possible with some adaptation and evolution as needed to improve
the arrangements. Voices will link to other existing bodies, not
duplicate or undermine their role.

Respectful Long-term Partnerships
• Government and voices commit to mutually respectful and enduring
partnership, supported by structured interface. Governments are
responsive and proactive. Governments support building capacity
and expertise of voice structures and implement system changes.

Transparency and Accountability
• Governments and voice structures adhere to clear protocols and
share responsibility and accountability, including downward to

Capability Driven
• Voice arrangements match the unique capabilities and strengths
of each community and region. Governments and communities
both build their capability to work in partnership and support local
leadership development.

Data and Evidence-based Decision Making
• Data is shared between governments and communities to enable
evidence based advice and shared decision making. Communities
are supported to collect and manage their own data.

-13 -
Constitutional Enshrinement

The Central Coast Aboriginal and Torres Strait Islander Community believes
that the exclusion of Constitutional discussion is a farce on the Co-Design
process and therefore purposely excludes the views of many Aboriginal
and Torres Islander people.
According to the Gilbert + Tobin submission to the Joint Select Committee
on Constitutional Recognition relating to Aboriginal and Torres Strait
Islander Peoples (2018), they felt that constitutionalising a First Nations
Voice would support Australia, as a nation, to reconcile with the facts of
its history by providing long overdue, formal recognition of the status of
Aboriginal and Torres Strait Islander peoples as the first Australians:

“When the Australian Constitution was drafted, Indigenous
Australians had no role in its formation and no place in the
Constitution except by way of exclusion. Constitutionally enshrining
The Voice would address this manifest wrong and provide proper
and respectful recognition of the place of Aboriginal and Torres
Strait Islander Peoples in our nation.” 12

You will see as detailed throughout this submission that our community
believes that this is a rightful and practical step to including and sustaining
the voices of our people.

** There are members of the local Aboriginal Community who do not
believe that Constitutional Enshrinement addresses community needs.


Darkinjung community voices vary on the issue of treaties. The bundle
of possibilities is again acknowledged. Those voices advocating for
treaties acknowledge the importance of multiple treaties negotiated with
individual sovereign nations. Such treaties must according to McAvoy
demonstrate equity and fairness through a negotiated framework and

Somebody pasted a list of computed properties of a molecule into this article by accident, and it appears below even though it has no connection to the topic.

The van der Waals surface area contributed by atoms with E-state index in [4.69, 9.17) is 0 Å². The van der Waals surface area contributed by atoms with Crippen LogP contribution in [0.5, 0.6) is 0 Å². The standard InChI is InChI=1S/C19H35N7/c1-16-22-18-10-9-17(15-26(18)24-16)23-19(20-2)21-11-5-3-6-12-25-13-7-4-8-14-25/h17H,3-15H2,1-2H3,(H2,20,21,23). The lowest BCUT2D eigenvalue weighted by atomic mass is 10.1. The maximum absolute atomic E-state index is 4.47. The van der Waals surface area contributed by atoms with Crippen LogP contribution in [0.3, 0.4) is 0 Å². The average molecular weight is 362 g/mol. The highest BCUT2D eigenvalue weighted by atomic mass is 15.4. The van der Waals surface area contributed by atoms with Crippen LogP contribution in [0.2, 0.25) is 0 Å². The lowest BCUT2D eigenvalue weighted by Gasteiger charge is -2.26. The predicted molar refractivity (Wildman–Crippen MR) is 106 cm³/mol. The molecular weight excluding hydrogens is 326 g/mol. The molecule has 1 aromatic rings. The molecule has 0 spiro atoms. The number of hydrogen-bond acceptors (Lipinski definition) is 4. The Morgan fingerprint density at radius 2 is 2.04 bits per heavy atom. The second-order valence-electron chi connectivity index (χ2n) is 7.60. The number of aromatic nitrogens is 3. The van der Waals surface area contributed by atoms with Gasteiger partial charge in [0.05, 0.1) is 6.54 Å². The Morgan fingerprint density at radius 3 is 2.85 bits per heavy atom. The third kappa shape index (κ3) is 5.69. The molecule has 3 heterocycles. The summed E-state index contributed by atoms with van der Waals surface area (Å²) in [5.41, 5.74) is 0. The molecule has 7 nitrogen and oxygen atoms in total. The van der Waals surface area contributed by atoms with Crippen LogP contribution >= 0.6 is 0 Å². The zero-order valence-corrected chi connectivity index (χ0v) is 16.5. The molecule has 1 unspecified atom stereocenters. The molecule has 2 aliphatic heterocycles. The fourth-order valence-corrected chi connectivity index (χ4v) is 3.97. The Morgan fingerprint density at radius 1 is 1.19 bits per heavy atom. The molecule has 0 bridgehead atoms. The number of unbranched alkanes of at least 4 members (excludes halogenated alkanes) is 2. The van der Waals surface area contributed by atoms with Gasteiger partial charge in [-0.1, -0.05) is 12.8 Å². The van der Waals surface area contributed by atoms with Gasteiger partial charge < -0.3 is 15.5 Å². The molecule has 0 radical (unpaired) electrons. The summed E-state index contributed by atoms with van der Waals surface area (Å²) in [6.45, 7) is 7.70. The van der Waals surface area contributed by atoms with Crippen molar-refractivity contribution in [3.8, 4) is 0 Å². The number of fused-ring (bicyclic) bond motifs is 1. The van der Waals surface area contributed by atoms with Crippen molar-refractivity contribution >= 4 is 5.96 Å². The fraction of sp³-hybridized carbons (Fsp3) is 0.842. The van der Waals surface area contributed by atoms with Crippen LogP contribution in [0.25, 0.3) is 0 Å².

minimum outcomes.13 Any treaty process must recognise the ongoing
dimensions of sovereignty.

Tony McAvoy Building our House in It’s Our Country. Indigenous Arguments for Meaningful Constitutional Recognition and Reform. Eds

Megan Davis & Marcia Langton. Melbourne University Press 2016. p.52

Data Sovereignty

A lack of data and access to data for Aboriginal economic participation has
been identified as a key deficiency in the Closing the Gap framework.14 The
data challenge is acknowledged by Government, but solutions have not
yet been implemented. Our region supports the need of data sovereignty
and acknowledges the establishment of the Central Coast Aboriginal
Data Network, Ngiyang Wayama (‘We All Tell’ in Darkinyung language)
– with the support of the ABS, AIHW, the University of Melbourne’s
Indigenous Data Network, the University of Newcastle’s Wollotuka
Institute, Empowered Communities Central Team, Jawun, Bara Barang,
GNL, Mingaletta, NAISDA Dance College, Yerin Eleanor Duncan Aboriginal
Health Centre, The Glen Centre and Barang Regional Alliance.


The Central Coast of New South Wales, Darkinjung Country, is a distinct
and mature region with strong regional and cultural governance,
Traditional Owners, cultural custodians, community protocols and
structures in place. This region is the fastest growing Aboriginal region in
Australia, with a rapidly increasing youth demographic.

We do not support a minimalist or purely symbolic constitutional
amendment. Constitutional recognition must be substantive and practical.

The Darkinjung community on the Central Coast of New South Wales
must not be overlooked. We believe that the oversight of our region could
be the first of many cascading blows to follow if we are not adequately
represented and our voices heard.

We are firm and resolute on our position on the Central Coast as a stand-
alone region. We must not be clustered with neighbouring regions for
mere financial benefit, having our voices and self-determination watered

The members involved in the consultations and construction of this
submission welcome the opportunity for the Co-Design groups to further
engage with us to discuss this submission in more detail.